Vintage dealers and decorators use the phrase "Mid-Century Modern" with abandon when referencing styles that have now become hip and trendy classics. Many designers now imitate the clean lines and subtle curves of these designs in compositions updated for the 21st century. Mid-century furniture and design are once again fashionable, and while some collectible items are extremely expensive others are quite affordable.
The Attraction of Mid-Century Modern
Like many other art forms, purists want the real thing rather than a replica when it comes to vintage design. Authentic '50s furniture pieces, lamps, clocks, artwork, and other accessories get attention from those creating a retro lifestyle with mid-century flair. Many of these pieces reflect what the Better Homes & Gardens Decorating Book dating to 1956 deemed "easy-care materials for informal living."
Several chairs crafted during this time frame were produced of molded plastic perfect for the busy homemaker as they were easily wiped clean. Charles and Ray Eames were known for these styles, and their work was widely copied. Boxy upholstered furniture popular during this era featured very durable fabrics designed for family wear as well.
The Collector's Compass title '50s Décor, now out of print, offered a glimpse at what attracts new collectors to these styles time and again: "There's a certain amount of nostalgia about collecting '50s décor. Collectors are often drawn to an era that they connect with but didn't live through."
Looking at the accumulation of '50s decorative items in this light helps us understand why people now want all the "junk" original owners began to cast aside years ago. After time passes and styles come full circle, what homemakers shunned as old-fashioned and drab suddenly looks fresh and appealing. In other words, modern design is modern all over again.
Hot Names in Mid-Century Modern Design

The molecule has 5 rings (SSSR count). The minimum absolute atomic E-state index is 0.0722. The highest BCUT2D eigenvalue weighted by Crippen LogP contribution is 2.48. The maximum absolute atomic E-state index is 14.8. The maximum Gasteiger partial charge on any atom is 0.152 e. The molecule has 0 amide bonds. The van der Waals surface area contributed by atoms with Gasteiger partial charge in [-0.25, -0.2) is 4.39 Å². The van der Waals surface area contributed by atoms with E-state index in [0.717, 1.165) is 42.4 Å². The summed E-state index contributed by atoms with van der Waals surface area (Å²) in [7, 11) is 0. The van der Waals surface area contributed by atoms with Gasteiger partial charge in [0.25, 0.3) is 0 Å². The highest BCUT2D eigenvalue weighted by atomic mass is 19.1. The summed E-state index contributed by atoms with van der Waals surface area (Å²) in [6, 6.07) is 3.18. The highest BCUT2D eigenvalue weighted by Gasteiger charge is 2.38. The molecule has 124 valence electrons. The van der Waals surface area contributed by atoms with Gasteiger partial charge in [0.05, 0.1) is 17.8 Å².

What are people looking for when it comes to Mid-Century Modern style? It varies from coast to coast and town to country, but there are a few designers that hold their own across the nation.
The names Eames and Herman Miller come up frequently in discussions of high-ticket Mid-Century Modern items, and they have for quite some time now. Some Eames pieces can sell for more than $25,000 depending on the object when the right customer comes along. Clocks designed by George Nelson in atomic starburst designs can bring hundreds, if not thousands, in the right market. Knoll International also manufactured '50s furniture designed by Harry Bertoia that has been quite popular with collectors, as are Paul Evans designs made for Directional Furniture.
"Of course, high-end items in any field will always be in demand and command top dollar," notes '50s Décor. And because they're high-end names, you won't run across Eames, Evans, or Nelson designs on an everyday basis.
More Realistically Priced Mid-Century Modern Finds
You won't find authentic Eames, Miller, or Bertoia items at a tag sale unless you're extraordinarily lucky. What you will find at estate sales now as far as Mid-Century Modern is concerned will be copies of high-end styles using similar materials. These pieces weren’t as expensive as designer goods when they were new, and most will lack that high level of quality craftsmanship. If these items are in very good to excellent condition though, they still make good investment pieces so buy them if you find them appealing and expect them to hold or, possibly, increase in value.
It looks as if prices will continue to go up on furniture and accessories produced by lesser-known designers of the '50s, and "no-name" pieces as more and more people are drawn to Mid-Century Modern styles. You'll be one step ahead of them by recognizing quality furniture and accessories from the era whether or not notable designers can be attributed to pieces in your collection.